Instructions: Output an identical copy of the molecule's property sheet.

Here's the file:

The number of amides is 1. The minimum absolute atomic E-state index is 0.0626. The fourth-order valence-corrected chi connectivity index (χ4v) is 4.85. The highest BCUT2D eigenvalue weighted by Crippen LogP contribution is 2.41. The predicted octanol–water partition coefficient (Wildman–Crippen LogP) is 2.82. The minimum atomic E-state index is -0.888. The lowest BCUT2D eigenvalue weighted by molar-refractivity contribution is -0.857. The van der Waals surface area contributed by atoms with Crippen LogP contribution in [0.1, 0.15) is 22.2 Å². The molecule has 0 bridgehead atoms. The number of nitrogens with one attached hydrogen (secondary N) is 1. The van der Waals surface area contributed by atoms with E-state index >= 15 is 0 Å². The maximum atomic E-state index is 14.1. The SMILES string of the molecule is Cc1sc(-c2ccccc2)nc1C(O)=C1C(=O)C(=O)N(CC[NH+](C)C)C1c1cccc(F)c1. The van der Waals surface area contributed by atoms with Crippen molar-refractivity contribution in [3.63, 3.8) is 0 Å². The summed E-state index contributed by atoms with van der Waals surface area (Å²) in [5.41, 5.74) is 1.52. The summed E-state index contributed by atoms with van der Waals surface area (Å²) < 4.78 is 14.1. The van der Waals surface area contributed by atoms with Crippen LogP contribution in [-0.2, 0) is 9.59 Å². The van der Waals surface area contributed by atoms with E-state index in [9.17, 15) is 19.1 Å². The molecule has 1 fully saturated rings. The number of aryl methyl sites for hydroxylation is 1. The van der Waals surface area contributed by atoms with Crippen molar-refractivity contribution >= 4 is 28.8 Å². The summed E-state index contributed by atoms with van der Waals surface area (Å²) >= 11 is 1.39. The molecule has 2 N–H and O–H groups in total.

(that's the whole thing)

The number of amides is 1. The minimum absolute atomic E-state index is 0.0626. The fourth-order valence-corrected chi connectivity index (χ4v) is 4.85. The highest BCUT2D eigenvalue weighted by Crippen LogP contribution is 2.41. The predicted octanol–water partition coefficient (Wildman–Crippen LogP) is 2.82. The minimum atomic E-state index is -0.888. The lowest BCUT2D eigenvalue weighted by molar-refractivity contribution is -0.857. The van der Waals surface area contributed by atoms with Crippen LogP contribution in [0.1, 0.15) is 22.2 Å². The molecule has 0 bridgehead atoms. The number of nitrogens with one attached hydrogen (secondary N) is 1. The van der Waals surface area contributed by atoms with E-state index >= 15 is 0 Å². The maximum atomic E-state index is 14.1. The SMILES string of the molecule is Cc1sc(-c2ccccc2)nc1C(O)=C1C(=O)C(=O)N(CC[NH+](C)C)C1c1cccc(F)c1. The van der Waals surface area contributed by atoms with Crippen molar-refractivity contribution in [3.63, 3.8) is 0 Å². The summed E-state index contributed by atoms with van der Waals surface area (Å²) in [5.41, 5.74) is 1.52. The summed E-state index contributed by atoms with van der Waals surface area (Å²) < 4.78 is 14.1. The van der Waals surface area contributed by atoms with Crippen LogP contribution in [-0.2, 0) is 9.59 Å². The van der Waals surface area contributed by atoms with E-state index in [9.17, 15) is 19.1 Å². The molecule has 1 fully saturated rings. The number of aryl methyl sites for hydroxylation is 1. The van der Waals surface area contributed by atoms with Crippen molar-refractivity contribution >= 4 is 28.8 Å². The summed E-state index contributed by atoms with van der Waals surface area (Å²) >= 11 is 1.39. The molecule has 2 N–H and O–H groups in total.